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The most relevant feature that I appreciate in HBASE is the key range scan, where you can combine your keys under a higher level key with lower level ones, which allows you to obtain a hierarchy of data related to the higher level keys.

For example:

CUSTOMER ID = C100
DEPARTMENT ID = D100
USER ID = U100

The key for the above example would be

C100D100U100K01 : "my data for k01"
C100D100U100K02 : "my data for k02"
C100D100U100K03 : "my data for k03"
...

With the above, you would be able to fetch all of the data related to your customer ID by performing a range scan on C100* or if more details where needed, by department such as C100D100U100*, and so on.

Are there any alternatives to HBASE with this regard in the NOSQL spectrum of solutions ?

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3 Answers

up vote 2 down vote accepted

Any hierarchical key-value store would work. There's a (short) list on Wikipedia : Hierarchical key-value store.

The one I know best is GT.M, where your sample data could look like this :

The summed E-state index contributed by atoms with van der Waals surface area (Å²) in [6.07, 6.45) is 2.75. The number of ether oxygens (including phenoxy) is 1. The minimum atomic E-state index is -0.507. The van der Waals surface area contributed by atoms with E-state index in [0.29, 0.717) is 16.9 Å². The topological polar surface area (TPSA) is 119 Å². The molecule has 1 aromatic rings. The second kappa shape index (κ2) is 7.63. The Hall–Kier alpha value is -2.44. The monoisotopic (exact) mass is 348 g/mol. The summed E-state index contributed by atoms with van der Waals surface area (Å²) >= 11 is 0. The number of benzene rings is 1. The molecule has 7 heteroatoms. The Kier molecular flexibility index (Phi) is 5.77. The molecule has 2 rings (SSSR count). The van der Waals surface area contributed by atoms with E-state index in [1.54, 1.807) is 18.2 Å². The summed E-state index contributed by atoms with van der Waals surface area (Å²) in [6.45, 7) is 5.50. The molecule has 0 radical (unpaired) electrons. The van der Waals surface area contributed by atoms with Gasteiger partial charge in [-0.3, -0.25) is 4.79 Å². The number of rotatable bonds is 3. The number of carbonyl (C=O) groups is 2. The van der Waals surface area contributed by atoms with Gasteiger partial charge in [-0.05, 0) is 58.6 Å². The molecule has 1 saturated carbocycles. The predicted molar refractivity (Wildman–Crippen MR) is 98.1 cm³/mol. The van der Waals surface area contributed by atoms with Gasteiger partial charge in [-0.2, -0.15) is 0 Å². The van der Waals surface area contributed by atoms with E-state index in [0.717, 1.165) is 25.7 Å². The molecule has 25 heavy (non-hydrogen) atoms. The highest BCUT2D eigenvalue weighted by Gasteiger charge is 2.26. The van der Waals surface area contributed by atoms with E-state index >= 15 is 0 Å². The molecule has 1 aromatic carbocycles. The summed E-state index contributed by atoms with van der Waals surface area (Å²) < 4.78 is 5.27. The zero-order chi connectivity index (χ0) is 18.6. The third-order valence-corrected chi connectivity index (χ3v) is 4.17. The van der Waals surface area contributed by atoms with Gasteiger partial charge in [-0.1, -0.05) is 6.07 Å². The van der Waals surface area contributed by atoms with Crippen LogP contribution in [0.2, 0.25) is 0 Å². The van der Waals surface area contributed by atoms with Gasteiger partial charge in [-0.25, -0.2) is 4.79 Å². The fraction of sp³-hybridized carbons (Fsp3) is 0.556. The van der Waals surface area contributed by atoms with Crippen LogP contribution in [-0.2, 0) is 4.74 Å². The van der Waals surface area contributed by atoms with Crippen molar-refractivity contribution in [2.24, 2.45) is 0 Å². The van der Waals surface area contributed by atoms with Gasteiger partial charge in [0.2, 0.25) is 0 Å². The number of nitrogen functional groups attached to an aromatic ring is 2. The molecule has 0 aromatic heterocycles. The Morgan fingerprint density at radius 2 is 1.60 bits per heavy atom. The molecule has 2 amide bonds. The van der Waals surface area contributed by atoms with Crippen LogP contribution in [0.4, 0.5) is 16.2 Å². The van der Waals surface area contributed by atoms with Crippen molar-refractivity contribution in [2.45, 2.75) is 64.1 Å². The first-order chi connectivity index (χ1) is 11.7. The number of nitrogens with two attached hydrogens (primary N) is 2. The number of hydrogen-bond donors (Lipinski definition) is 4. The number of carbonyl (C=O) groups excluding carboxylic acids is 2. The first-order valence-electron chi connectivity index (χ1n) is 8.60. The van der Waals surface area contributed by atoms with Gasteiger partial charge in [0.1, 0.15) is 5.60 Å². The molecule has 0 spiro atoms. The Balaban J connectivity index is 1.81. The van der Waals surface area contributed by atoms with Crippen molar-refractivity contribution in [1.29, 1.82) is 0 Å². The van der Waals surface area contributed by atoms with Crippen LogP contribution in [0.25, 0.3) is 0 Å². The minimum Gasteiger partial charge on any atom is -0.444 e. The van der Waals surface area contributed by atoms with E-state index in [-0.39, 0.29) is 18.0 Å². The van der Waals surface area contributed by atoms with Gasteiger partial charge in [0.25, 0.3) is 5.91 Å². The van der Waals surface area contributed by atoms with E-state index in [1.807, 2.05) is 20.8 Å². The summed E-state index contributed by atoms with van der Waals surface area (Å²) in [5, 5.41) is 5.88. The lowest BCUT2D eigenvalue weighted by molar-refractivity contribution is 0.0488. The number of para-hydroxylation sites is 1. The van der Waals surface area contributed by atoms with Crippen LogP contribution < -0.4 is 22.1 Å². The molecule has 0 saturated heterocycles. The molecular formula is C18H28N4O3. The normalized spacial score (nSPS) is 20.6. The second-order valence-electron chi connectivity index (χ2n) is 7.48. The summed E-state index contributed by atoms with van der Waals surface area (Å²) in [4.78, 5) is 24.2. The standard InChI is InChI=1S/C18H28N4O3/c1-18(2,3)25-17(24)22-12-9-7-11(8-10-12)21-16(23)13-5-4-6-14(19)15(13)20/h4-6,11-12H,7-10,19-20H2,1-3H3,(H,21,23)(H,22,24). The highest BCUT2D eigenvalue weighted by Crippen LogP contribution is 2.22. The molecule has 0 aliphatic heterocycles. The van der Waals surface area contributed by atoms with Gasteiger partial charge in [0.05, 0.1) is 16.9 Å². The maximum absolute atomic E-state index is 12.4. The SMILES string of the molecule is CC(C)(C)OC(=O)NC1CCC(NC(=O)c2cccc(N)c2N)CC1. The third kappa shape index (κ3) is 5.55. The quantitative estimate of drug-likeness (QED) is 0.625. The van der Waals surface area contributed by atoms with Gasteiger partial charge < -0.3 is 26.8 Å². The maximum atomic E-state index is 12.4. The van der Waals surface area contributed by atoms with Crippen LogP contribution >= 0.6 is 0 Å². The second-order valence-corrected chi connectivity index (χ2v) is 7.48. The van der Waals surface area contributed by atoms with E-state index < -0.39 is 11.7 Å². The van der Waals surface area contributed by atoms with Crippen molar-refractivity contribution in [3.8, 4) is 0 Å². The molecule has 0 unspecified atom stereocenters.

customer("C100","D100","U100","K01")="my data for k01"
customer("C100","D100","U100","K02")="my data for k02"
customer("C100","D100","U100","K03")="my data for k03"

So customer("C100") would gives you access to all the data of a single customer, customer("C100","D100") would gives you access to all the data for a single department for a single customer, etc.

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Good info on GT.M which I was not aware of. Unfortunately its licensing is a bit more restrictive on non Linux platforms. –  gextra Mar 8 '13 at 13:31
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Couchbase has similar functionality if you use views (an index). You can create a view on all the keys, and do range queries over them. As far as I know, you can only wildcard over the end of a key but not the beginning, e.g.:

AAABBBCCCDDD* // yes
*BBBCCCDDDEEE // no
AAA*CCCDDDEEE // no

This is because it sorts the keys, and when you query you're getting a sub-range. However, you can get around this by creating views that sort by a different order.

More info: http://www.couchbase.com/docs/couchbase-manual-2.0/couchbase-views.html

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Riak has secondary indexes that would allow querying data by matching the index or by range scan. The results from secondary indexes can be used as an input for Riak's MapReduce. Check this for more details: riak secondary indexes

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